The carbon emission targets, submitted to the United Nations Framework Convention on Climate Change (UNFCCC), will most likely be re-calculated, for both the UK and EU. This may be more complicated than simply subtracting one set of targets from another, as many factors are likely to change due to the divorce of the union.
The reduction (or not) of targets may be a boost to investors looking to get in on cheaper “green” projects and prove their environmental credentials.
However, the uncertainty of leading government party and leader oF the party (the new prime minister), will prove to be a setback for any potentially interested customers.
Hope amidst uncertainty
The British public have often shown their enthusiasm and civil engagement on environmental issues, from thousands of protestors marching on streets and demanding that politicians keep climate change on their agenda to contacting their local MPs and highlighting the urgent support needed for vulnerable countries and help the poorest at risk from climate change.
In this case of a Brexit, the public and environmental groups are sure to hold the government accountable and push the country to be as ambitious and progressive as possible on climate change issues. Without the fall back of EU directives and laws on environmental concerns, activists and environmentalists seem to be gearing up for a hard fight to come.
They have some powerful friends though. Among them is the newly elected Mayor of London, Sadiq Khan, who wants to “make London one of the world’s greenest cities” and eventually zero-carbon.
His environmental plans include strong initiatives to reduce air pollution levels by introducing “green buses” and more electric vehicles, plant more trees and increase green spaces around the city and to use public land for solar and renewable energy systems to boost the city’s energy supply while reducing emissions.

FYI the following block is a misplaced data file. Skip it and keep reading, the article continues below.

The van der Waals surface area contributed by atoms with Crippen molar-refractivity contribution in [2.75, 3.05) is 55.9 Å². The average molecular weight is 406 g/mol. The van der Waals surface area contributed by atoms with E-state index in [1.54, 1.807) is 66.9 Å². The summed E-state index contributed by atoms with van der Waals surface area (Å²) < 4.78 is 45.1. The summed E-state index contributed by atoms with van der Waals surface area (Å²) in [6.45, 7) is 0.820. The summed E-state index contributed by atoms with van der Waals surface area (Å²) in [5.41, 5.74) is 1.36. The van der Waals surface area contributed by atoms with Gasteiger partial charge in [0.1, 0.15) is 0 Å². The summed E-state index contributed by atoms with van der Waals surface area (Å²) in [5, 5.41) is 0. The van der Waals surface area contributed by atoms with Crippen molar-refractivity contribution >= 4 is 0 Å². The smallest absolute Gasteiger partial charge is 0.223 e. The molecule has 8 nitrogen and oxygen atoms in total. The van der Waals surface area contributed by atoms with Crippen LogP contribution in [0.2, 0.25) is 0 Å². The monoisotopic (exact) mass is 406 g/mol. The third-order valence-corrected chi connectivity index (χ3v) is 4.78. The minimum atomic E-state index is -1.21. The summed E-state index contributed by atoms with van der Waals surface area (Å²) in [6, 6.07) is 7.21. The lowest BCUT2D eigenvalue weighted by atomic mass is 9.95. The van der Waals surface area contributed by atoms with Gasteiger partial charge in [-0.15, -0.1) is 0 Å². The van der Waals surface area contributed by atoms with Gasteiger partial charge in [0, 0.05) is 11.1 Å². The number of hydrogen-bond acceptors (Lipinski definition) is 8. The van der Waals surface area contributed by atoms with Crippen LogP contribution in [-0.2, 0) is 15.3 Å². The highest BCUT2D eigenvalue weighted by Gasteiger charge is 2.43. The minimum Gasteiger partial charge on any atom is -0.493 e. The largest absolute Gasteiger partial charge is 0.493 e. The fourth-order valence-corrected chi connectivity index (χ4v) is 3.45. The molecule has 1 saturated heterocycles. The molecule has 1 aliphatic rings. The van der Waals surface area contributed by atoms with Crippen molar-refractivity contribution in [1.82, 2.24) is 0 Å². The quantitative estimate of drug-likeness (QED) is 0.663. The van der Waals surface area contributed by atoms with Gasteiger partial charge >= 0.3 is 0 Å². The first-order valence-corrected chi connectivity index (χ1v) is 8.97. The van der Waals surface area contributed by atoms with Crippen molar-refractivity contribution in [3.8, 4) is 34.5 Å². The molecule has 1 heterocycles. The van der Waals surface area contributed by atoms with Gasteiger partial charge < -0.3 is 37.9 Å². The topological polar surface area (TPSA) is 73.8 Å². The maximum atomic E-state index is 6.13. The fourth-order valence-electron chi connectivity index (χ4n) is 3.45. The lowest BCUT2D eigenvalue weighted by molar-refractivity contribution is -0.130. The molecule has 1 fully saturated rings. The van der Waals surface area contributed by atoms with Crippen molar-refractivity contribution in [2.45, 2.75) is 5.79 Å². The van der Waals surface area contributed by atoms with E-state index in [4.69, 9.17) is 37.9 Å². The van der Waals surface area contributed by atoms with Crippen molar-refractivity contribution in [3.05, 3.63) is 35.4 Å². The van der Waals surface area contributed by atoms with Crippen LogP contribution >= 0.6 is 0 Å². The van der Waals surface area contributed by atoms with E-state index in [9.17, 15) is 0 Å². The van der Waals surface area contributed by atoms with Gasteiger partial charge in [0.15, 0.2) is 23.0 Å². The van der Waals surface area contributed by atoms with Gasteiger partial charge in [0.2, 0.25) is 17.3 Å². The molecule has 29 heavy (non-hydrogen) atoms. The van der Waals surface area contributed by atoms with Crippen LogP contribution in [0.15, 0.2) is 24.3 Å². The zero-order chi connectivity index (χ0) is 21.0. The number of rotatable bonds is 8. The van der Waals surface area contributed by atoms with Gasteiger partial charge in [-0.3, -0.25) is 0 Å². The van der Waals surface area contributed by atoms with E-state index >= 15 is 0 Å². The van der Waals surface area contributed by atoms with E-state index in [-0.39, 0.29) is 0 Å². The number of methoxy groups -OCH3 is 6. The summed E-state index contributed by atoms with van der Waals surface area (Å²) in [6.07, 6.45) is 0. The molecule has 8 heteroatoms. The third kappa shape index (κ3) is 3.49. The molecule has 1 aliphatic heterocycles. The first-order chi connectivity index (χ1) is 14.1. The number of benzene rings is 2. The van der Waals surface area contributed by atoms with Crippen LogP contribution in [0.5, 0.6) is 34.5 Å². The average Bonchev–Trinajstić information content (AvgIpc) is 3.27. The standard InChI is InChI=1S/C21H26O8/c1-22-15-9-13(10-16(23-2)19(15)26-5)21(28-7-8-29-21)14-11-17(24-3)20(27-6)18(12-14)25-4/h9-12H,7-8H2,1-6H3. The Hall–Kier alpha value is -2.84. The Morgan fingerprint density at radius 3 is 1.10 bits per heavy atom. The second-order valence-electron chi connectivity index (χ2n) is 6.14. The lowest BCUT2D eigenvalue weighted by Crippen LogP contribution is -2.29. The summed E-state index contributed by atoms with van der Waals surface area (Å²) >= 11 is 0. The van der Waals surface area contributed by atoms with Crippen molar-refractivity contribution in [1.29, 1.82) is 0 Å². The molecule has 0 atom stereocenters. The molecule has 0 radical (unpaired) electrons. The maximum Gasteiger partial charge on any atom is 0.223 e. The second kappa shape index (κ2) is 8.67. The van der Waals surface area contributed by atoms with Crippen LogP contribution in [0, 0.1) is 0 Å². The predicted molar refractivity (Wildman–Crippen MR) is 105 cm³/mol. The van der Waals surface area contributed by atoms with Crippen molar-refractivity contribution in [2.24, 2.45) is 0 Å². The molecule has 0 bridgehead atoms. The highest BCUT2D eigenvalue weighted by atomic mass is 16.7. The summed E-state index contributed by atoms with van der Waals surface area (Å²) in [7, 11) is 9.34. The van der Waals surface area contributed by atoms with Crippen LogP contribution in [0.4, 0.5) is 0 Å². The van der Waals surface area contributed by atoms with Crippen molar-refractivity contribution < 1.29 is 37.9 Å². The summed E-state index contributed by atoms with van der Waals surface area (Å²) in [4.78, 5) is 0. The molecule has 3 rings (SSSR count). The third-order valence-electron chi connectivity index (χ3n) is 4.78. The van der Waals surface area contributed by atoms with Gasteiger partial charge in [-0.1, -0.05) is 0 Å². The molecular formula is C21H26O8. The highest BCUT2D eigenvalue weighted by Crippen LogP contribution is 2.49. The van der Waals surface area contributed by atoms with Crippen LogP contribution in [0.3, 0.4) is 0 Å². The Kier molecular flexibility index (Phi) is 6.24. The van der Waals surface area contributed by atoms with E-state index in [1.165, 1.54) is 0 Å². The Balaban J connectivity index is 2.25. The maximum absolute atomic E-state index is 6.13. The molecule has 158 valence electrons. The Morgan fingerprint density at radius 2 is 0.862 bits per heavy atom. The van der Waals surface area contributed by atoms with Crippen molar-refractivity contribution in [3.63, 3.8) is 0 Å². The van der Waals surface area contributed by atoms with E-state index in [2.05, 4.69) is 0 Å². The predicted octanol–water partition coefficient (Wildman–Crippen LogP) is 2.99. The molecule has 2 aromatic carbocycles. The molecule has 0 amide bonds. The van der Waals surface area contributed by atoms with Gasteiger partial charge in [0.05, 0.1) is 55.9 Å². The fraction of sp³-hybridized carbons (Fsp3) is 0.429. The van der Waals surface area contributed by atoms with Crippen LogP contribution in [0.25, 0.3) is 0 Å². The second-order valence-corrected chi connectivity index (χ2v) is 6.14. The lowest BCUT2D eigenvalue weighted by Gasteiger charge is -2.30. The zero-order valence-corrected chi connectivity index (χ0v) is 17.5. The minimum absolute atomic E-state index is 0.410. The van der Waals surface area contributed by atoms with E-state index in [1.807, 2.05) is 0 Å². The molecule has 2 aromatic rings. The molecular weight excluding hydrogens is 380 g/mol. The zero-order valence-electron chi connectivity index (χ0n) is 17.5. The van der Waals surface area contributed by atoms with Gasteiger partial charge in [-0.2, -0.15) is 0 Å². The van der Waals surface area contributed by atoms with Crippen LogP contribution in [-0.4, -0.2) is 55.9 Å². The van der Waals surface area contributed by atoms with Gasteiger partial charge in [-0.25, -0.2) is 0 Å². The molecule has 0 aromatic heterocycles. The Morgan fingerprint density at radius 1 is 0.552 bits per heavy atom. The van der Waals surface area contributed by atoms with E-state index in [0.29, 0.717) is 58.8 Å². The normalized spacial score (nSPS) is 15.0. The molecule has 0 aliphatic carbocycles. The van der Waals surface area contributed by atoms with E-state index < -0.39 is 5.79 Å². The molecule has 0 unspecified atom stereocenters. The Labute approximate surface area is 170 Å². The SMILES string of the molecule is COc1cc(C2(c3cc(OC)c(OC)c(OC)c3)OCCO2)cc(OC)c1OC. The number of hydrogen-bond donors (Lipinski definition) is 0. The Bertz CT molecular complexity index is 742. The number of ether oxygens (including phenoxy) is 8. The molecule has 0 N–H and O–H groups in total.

The city has a diverse economy and is home to many environmentally focused and “pro-green” industries. Businesses ranging from hi-tech, smart, energy efficient technologies to policy and scientific research think-tanks to “green banking” and financial services companies have helped to make the UK a vibrant and active member in the fight against climate change.
Mayor Khan has come out to assure investors (of all kinds) that London is still a good choice for businesses and that his Green Revolution is the right direction.
Among the rising surge of renewable energy initiatives across the UK and with a strong political figure (such as the Mayor), the public are sure to have a robust case to hold any future government of the UK to keep their climate change targets.
More and more, from around the world, we see the engagement and activism of the citizens of nations to urge their leaders and governments into strong action on climate change and environmental concerns.
From the formation of community groups to rallies and marches, numbers from hundreds to hundreds of thousands have joined together to show their leaders that the impacts of a changing climate are a major issue and in need of urgent action.
It seems the tasks for the citizens of the UK are no different and they should show their leaders the way through this uncertain period.